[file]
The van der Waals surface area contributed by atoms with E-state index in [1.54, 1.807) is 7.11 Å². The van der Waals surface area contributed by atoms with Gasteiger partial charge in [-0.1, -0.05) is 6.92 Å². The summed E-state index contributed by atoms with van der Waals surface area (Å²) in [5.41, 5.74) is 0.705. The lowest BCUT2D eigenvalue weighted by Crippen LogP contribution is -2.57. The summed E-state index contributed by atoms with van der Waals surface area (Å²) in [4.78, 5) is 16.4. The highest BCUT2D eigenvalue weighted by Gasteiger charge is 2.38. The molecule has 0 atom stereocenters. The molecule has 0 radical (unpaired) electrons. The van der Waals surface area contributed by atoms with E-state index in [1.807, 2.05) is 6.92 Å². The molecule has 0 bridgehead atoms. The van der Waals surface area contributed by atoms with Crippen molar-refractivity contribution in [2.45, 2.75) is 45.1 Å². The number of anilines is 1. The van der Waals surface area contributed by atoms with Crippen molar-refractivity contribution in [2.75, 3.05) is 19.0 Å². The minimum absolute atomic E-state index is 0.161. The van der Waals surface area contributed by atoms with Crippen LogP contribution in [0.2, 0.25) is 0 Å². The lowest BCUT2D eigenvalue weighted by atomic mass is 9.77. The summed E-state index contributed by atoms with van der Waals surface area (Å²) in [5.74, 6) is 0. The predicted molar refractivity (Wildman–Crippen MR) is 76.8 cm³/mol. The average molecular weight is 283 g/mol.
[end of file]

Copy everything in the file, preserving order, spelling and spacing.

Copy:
The van der Waals surface area contributed by atoms with E-state index in [1.54, 1.807) is 7.11 Å². The van der Waals surface area contributed by atoms with Gasteiger partial charge in [-0.1, -0.05) is 6.92 Å². The summed E-state index contributed by atoms with van der Waals surface area (Å²) in [5.41, 5.74) is 0.705. The lowest BCUT2D eigenvalue weighted by Crippen LogP contribution is -2.57. The summed E-state index contributed by atoms with van der Waals surface area (Å²) in [4.78, 5) is 16.4. The highest BCUT2D eigenvalue weighted by Gasteiger charge is 2.38. The molecule has 0 atom stereocenters. The molecule has 0 radical (unpaired) electrons. The van der Waals surface area contributed by atoms with E-state index in [1.807, 2.05) is 6.92 Å². The molecule has 0 bridgehead atoms. The van der Waals surface area contributed by atoms with Crippen molar-refractivity contribution in [2.45, 2.75) is 45.1 Å². The number of anilines is 1. The van der Waals surface area contributed by atoms with Crippen molar-refractivity contribution in [2.75, 3.05) is 19.0 Å². The minimum absolute atomic E-state index is 0.161. The van der Waals surface area contributed by atoms with Crippen LogP contribution in [0.2, 0.25) is 0 Å². The lowest BCUT2D eigenvalue weighted by atomic mass is 9.77. The summed E-state index contributed by atoms with van der Waals surface area (Å²) in [5.74, 6) is 0. The predicted molar refractivity (Wildman–Crippen MR) is 76.8 cm³/mol. The average molecular weight is 283 g/mol.